METHOD: Falls frequency was ascertained retrospectively at annual assessments. 3 m gait speed was measured and cognition was assessed using the Modified Mini-Mental Status Examination (3MS). Frequency of MCR was reported. Gait and cognition trajectories were modelled and clusters identified from Latent Class Analysis. Generalised linear models examined association between changes in gait, cognition, MCR and falls.
RESULTS: At baseline, 138 of 408 Māori (34%) and 205 of 512 non-Māori (40%) had fallen. Mean (SD) gait speed (m/s) for Māori was 0.66 (0.29) and 0.82 (0.26) for non-Māori. Respective 3MS scores were 86.2 (15.6) and 91.6 (10.4). Ten (4.3%) Maori participants met MCR criteria, compared with 7 (1.9%) non-Māori participants. Māori men were more likely to fall (OR 1.56; 95% CI 1.0-2.43 (P = 0.04) whilst for non-Māori slow gait increased falls risk (OR 0.40; 95% CI 0.24-0.68(P < 0.001). Non-Māori with MCR were more than twice as likely to fall than those without MCR (OR 2.45; 95% CI 1.06-5.68 (P = 0.03).
CONCLUSIONS: Māori and non-Māori of advanced age show a mostly stable pattern of gait and cognition over time. Risk factors for falls differ for Māori, and do not include gait and cognition.
Exploring enablers and barriers to accessing health services after a fall among people with intellectual disability
Ho P, Bulsara C, Patman S, Downs J, Hill AM. J. Appl. Res. Intellect. Disabil. 2020; ePub(ePub): ePub.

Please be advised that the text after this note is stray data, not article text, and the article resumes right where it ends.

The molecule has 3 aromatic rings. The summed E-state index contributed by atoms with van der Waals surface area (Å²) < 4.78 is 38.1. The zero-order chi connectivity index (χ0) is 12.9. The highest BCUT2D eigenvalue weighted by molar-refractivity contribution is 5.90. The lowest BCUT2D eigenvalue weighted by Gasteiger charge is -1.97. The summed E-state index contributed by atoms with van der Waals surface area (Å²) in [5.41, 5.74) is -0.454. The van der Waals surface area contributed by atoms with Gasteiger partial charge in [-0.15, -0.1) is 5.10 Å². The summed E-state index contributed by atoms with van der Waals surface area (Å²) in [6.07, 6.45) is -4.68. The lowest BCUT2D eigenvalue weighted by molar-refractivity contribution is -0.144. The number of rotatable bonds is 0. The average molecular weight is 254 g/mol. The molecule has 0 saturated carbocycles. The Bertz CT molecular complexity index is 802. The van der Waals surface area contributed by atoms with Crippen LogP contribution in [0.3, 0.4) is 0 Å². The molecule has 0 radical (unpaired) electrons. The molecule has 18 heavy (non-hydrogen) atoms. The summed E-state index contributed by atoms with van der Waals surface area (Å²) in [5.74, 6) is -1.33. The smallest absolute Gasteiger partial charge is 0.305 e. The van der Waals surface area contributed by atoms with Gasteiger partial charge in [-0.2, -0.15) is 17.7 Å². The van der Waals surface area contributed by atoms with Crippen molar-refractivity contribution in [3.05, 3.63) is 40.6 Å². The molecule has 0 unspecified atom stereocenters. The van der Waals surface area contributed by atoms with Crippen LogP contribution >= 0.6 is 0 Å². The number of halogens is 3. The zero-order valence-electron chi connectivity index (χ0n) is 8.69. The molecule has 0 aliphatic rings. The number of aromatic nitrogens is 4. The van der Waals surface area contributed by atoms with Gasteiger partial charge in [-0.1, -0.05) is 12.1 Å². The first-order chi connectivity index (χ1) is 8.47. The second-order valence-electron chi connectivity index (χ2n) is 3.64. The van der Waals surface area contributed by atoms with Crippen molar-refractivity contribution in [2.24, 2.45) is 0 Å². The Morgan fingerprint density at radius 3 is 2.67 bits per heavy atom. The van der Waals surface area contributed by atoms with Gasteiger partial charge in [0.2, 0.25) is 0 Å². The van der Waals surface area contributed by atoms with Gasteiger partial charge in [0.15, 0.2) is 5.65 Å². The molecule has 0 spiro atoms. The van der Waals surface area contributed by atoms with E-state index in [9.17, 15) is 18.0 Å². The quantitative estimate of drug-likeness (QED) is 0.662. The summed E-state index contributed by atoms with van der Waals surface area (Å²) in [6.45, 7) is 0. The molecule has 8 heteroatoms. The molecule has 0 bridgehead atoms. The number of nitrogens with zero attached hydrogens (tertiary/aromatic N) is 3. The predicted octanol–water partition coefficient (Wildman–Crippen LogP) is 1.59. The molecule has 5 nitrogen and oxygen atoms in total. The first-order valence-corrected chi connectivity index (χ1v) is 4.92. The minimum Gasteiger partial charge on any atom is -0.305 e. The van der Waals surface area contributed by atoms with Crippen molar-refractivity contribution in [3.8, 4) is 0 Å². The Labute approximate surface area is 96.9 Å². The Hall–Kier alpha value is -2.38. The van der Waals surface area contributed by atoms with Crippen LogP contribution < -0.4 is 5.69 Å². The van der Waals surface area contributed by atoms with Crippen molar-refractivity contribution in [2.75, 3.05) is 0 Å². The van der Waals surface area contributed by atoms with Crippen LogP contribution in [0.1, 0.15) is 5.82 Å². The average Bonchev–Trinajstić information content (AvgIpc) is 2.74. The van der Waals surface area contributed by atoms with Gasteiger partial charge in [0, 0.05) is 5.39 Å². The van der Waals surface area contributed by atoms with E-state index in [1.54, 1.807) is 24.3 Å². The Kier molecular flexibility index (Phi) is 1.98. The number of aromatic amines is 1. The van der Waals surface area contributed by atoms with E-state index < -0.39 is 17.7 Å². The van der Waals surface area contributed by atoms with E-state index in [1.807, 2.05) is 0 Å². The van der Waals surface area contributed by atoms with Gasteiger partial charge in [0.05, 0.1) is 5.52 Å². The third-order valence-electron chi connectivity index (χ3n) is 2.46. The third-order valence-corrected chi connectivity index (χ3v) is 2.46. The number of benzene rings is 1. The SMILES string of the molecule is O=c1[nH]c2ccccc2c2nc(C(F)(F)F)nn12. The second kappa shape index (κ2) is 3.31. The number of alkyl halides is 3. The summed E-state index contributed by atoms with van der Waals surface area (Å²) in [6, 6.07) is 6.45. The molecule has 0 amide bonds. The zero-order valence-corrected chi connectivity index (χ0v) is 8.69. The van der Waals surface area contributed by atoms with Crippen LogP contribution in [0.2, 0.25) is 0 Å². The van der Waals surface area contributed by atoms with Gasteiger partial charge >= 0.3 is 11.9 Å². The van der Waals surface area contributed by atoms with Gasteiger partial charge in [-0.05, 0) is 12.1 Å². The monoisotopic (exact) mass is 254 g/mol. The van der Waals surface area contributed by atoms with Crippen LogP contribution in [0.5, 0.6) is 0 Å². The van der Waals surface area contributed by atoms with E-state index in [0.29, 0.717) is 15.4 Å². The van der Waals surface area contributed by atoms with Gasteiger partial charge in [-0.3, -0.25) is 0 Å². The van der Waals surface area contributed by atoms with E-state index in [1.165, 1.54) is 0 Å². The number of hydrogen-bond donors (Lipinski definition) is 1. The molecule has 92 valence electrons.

School of Physiotherapy and Exercise Science, Curtin University, Perth, WA, Australia.
(Copyright © 2020, John Wiley and Sons)
DOI 10.1111/jar.12704 PMID 32039539
BACKGROUND: Adults with intellectual disability experience high rates of falls making falls prevention an important health need. The purpose of the study was to seek perspectives of older adults with intellectual disability and their caregivers to (a) explore the experiences of older adults with intellectual disability when seeking healthcare services after a fall and (b) identify enablers and barriers when taking up evidence-based falls recommendations.
METHOD: A qualitative exploratory study was undertaken as part of a prospective observational cohort study. Semi-structured interviews were conducted with a purposeful sample. Data were analysed thematically using Colaizzi’s method.
RESULTS: Seventeen interviews were conducted (n = 21). Emergent themes demonstrated that participants had limited knowledge about falls prevention. Enablers included individualizing falls prevention strategies. Barriers included not being offered access to established falls prevention pathways.
CONCLUSION: There is an urgent need to develop high-quality falls prevention services for older adults with intellectual disability.
accidental falls; barriers and enablers; intellectual disability; referral and consultation